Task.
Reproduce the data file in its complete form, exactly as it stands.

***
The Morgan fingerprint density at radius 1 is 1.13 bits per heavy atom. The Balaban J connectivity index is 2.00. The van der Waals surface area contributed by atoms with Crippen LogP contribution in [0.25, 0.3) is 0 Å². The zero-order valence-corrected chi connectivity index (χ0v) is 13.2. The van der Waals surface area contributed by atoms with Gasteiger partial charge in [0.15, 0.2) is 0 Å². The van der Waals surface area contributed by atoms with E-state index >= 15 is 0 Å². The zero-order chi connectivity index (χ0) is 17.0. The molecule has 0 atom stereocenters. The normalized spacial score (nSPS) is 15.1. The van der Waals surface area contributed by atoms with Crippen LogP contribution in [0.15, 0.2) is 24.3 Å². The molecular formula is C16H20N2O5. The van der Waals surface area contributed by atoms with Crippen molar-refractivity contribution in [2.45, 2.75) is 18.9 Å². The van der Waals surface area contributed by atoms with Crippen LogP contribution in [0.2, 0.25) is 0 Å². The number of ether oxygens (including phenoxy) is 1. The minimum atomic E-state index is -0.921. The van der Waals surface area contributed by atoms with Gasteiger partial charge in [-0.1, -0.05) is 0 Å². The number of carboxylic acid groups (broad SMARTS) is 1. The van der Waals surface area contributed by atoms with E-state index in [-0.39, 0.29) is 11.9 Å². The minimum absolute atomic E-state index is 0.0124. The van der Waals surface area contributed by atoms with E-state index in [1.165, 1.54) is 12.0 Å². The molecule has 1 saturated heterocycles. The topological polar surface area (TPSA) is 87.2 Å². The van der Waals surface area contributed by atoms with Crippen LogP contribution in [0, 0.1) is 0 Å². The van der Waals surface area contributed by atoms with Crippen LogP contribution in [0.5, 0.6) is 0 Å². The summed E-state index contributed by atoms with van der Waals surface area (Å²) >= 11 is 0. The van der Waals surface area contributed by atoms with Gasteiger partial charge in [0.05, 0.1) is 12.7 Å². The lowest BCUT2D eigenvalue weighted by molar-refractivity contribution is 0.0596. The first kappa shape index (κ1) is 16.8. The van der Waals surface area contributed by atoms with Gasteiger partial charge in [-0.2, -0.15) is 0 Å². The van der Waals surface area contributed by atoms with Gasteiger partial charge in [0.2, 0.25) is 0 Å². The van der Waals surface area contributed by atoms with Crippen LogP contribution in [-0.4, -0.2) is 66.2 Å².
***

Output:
The Morgan fingerprint density at radius 1 is 1.13 bits per heavy atom. The Balaban J connectivity index is 2.00. The van der Waals surface area contributed by atoms with Crippen LogP contribution in [0.25, 0.3) is 0 Å². The zero-order valence-corrected chi connectivity index (χ0v) is 13.2. The van der Waals surface area contributed by atoms with Gasteiger partial charge in [0.15, 0.2) is 0 Å². The van der Waals surface area contributed by atoms with E-state index >= 15 is 0 Å². The zero-order chi connectivity index (χ0) is 17.0. The molecule has 0 atom stereocenters. The normalized spacial score (nSPS) is 15.1. The van der Waals surface area contributed by atoms with Crippen LogP contribution in [0.15, 0.2) is 24.3 Å². The molecular formula is C16H20N2O5. The van der Waals surface area contributed by atoms with Crippen molar-refractivity contribution in [2.45, 2.75) is 18.9 Å². The van der Waals surface area contributed by atoms with Crippen LogP contribution in [0.2, 0.25) is 0 Å². The number of ether oxygens (including phenoxy) is 1. The minimum atomic E-state index is -0.921. The van der Waals surface area contributed by atoms with Gasteiger partial charge in [-0.1, -0.05) is 0 Å². The number of carboxylic acid groups (broad SMARTS) is 1. The van der Waals surface area contributed by atoms with E-state index in [-0.39, 0.29) is 11.9 Å². The minimum absolute atomic E-state index is 0.0124. The van der Waals surface area contributed by atoms with E-state index in [1.165, 1.54) is 12.0 Å². The molecule has 1 saturated heterocycles. The topological polar surface area (TPSA) is 87.2 Å². The van der Waals surface area contributed by atoms with Crippen LogP contribution in [0, 0.1) is 0 Å². The van der Waals surface area contributed by atoms with Crippen LogP contribution in [0.5, 0.6) is 0 Å². The summed E-state index contributed by atoms with van der Waals surface area (Å²) >= 11 is 0. The van der Waals surface area contributed by atoms with Gasteiger partial charge in [0.05, 0.1) is 12.7 Å². The lowest BCUT2D eigenvalue weighted by molar-refractivity contribution is 0.0596. The first kappa shape index (κ1) is 16.8. The van der Waals surface area contributed by atoms with Gasteiger partial charge in [-0.2, -0.15) is 0 Å². The van der Waals surface area contributed by atoms with Gasteiger partial charge in [0.2, 0.25) is 0 Å². The van der Waals surface area contributed by atoms with Crippen LogP contribution in [-0.4, -0.2) is 66.2 Å².